Bar-Headed Goose (Anser indicus)

Bar-headed-goose-standing

  • Name: Bar-headed Goose
  • Latin: Anser indicus
  • Classification: Bird
  • Origin: Asia
  • Lifespan: Up to 25 years

Taxonomy

Kingdom: Animalia (Animals)
Phylum: Chordata (Vertebrates)
Class: Aves (Birds)
Order: Anseriformes (Waterfowl)
Family: Anatidae (Ducks, geese and swans)
Genus: Anser (Geese)
Species: Anser indicus (Bar-headed Goose)

Apperance

Length: 71-76cm (28-30in)
Weight: 1.87-3.2kg (41.-7.1lbs)
Wingspan: 140-160cm (55-63in)

The bar-headed goose is characterised by the two bars of brownish-black feathers around the back of its neck. It has a light grey body and white spots on its face and neck. The bill and legs are a strong orange colour and possess webbed feet and broad wings. There is no sexual dimorphism between the male and female of this species.

Relatives

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  • Barnacle goose (Branta leucopsis) -LEAST CONCERN-
  • Canada goose (Branta canadensis) -LEAST CONCERN-
  • Egyptian goose (Alopochen aegyptiacus) -LEAST CONCERN-
  • Pink-footed goose (Anser brachyrhynchus) -LEAST CONCERN-

Habitat & Distribution

The bar-headed goose lives near high altitude lakes and winters on salt and fresh water marshes. They graze in grasslands and wetlands. Most of their time is spent near or on alpine lakes.

The bar-headed goose is mainly situated in central Asia but winters to India and Burma. Their migration takes them high over the Himalayan Mountains. European populations are generally escaped captive birds.

Map of distribution of the bar-headed goose
Map of distribution of the bar-headed goose

Diet

The diet of the bar-headed goose is mainly grass, barley and rice. They will also eat paddy and corn which can cause a lot of damage to farms and gardens. Occasionally they will feed on crustaceans and invertebrates and whilst on the coats they will eat sea weeds.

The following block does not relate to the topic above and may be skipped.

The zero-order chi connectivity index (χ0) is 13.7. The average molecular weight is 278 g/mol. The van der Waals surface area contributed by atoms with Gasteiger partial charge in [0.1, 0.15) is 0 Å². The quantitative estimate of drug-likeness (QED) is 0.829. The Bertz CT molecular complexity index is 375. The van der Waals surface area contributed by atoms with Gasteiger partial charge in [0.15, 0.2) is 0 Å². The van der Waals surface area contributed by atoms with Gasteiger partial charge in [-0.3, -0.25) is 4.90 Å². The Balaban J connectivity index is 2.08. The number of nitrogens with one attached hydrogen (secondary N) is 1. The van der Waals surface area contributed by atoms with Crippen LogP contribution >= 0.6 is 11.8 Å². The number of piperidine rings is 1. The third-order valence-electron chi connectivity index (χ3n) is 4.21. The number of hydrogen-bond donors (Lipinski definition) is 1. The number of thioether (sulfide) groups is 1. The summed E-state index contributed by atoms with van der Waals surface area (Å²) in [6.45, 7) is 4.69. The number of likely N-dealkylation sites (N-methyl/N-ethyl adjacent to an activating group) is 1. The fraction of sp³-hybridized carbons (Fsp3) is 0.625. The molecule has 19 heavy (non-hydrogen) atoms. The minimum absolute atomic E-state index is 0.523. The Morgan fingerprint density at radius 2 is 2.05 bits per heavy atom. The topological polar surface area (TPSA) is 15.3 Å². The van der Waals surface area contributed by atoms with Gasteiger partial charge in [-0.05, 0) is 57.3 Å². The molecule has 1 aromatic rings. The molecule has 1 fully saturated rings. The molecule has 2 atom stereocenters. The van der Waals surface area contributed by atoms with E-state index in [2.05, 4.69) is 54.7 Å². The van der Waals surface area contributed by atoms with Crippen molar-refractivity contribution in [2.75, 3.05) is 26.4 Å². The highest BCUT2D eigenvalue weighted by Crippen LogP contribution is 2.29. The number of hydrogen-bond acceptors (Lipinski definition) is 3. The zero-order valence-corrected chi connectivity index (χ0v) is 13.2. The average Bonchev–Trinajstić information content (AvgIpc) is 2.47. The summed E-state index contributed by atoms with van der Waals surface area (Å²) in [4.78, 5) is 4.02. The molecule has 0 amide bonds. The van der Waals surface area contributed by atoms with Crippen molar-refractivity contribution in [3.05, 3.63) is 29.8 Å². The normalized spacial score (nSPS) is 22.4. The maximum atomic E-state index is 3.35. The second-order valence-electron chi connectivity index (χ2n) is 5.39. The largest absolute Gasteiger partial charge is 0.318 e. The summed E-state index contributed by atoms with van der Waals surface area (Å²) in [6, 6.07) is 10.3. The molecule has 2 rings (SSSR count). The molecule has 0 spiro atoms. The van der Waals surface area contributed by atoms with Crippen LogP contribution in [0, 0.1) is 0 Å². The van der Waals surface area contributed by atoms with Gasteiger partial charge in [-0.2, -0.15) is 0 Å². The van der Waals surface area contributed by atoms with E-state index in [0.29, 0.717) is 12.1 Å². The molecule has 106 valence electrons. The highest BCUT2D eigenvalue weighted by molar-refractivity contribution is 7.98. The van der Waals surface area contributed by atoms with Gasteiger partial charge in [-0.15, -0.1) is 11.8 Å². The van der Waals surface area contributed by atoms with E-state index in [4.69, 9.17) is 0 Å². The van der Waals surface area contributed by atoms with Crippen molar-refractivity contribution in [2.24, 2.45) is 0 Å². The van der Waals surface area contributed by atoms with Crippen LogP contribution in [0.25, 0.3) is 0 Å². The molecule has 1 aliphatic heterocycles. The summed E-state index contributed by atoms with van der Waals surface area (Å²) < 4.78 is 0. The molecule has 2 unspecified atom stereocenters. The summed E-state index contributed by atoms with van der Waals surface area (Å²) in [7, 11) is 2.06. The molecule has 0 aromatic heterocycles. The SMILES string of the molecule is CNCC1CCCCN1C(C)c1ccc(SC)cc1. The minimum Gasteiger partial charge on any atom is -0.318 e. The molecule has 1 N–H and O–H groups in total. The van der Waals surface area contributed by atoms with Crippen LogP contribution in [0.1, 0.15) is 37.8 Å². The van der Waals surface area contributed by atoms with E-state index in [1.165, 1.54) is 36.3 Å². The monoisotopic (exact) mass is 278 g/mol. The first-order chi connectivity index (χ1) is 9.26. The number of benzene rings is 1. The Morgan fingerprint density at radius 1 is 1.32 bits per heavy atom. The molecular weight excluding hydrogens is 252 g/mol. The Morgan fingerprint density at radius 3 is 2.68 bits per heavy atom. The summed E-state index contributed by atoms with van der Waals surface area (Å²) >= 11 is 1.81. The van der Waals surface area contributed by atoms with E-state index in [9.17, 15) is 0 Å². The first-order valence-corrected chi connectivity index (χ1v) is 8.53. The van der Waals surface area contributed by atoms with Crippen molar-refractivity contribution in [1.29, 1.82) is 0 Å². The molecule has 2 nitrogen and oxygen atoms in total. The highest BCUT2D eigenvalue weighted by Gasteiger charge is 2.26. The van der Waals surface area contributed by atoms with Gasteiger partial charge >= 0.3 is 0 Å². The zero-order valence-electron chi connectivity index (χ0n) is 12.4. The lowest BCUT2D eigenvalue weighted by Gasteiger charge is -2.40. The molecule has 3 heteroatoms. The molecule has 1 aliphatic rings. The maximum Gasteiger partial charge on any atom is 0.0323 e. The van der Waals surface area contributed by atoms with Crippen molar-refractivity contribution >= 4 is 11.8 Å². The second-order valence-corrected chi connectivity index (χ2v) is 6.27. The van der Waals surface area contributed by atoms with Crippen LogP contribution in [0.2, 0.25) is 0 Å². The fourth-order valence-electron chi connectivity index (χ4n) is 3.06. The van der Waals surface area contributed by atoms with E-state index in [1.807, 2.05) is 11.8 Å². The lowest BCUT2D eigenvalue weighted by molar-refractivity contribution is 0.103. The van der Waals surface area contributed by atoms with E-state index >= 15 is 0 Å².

The young goslings grow fast on a diet of midges during the warm summer months.

Behaviour

The bar-headed goose has one of the most amazing migrations of any animals. They migrate north from India to the Tibetan plateau to breed which takes them high over the Himalayan Mountains. They are the world’s highest flying birds and have been tracked (using GPS or satellite logging technology) flying higher than 6,540 meters (21,460ft). Their migration is taken in stages. They fly non-stop for seven hours over the Himalayas.

Reproduction

The bar-headed goose nests around lakes in dense colonies and at altitudes of up to 16,000 feet. A clutch of 4-8 eggs are laid in a shallow nest lined with the mothers down feathers. The bar-headed goose can breed at 2-3 years of age and will double clutch if the first eggs are removed. Incubation of the eggs lasts around 28-30 days and the young will fledge at 50 days. Both parents care for the goslings.

These geese will remain at the breeding grounds from late Marsh to mid-April and will leave the nesting area in late August.

Adult geese with young
Adult geese with young

Adaptations

  1. The bar-headed goose has a higher wing area for its weight than other geese. This helps it to glide at high altitudes.
  2. These geese can breathe more deeply and efficiently under low oxygen conditions. The haemoglobin of their blood can carry a lot more oxygen than other geese.
  3. Bird lungs have a counter exchange system which extracts O2 much more efficiently than mammals. The lungs in a bar-headed goose are much larger than in other waterfowl.
  4. In hypoxic conditions, the bar-headed goose can hyperventilate 7.2 times faster than their rate at sea level and suffer no ill effects.

Threats

The bar-headed goose was an early sufferer of HPAI (Highly Pathogenic Avian Influenza) and some cases are still reported today. They have many predators including crows, foxes, sea eagles and gulls and their eggs are regularly stolen by ravens. They are also hunted by humans for food, feathers and eggs.

Conservation

IUCN Status: Least Concern

More than 5,000 bar-headed geese regularly visit the Gharana Wetland Conservation Reserve in Jammu during their migration. They are also radio tracked using GPS satellite tags to map their migration routes. These are extremely lightweight and do not hinder the geese’s movements.

Fun Facts

Male: Cob
Female: Pen
Young: Gosling
Group: Gaggle, Flock

-These are the highest flying birds in the world, reaching heights of up to 20,000 feet.
-Their constant flight generates body heat which is retained in their down feathers. This keeps the goose warm while flying in the freezing temperatures of the sky.
-They are able to migrate more than 1,000 miles in a single day.
-They can fly at speeds of up to 50mph without wind to assist them.

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2 thoughts on “Bar-Headed Goose (Anser indicus)

  1. It was great to find useful and well compiled information about bar headed geese. And also many other posts from yours. Thank you! We are working on a project for bar headed geese where this information came in handy. Will post you when we are done.

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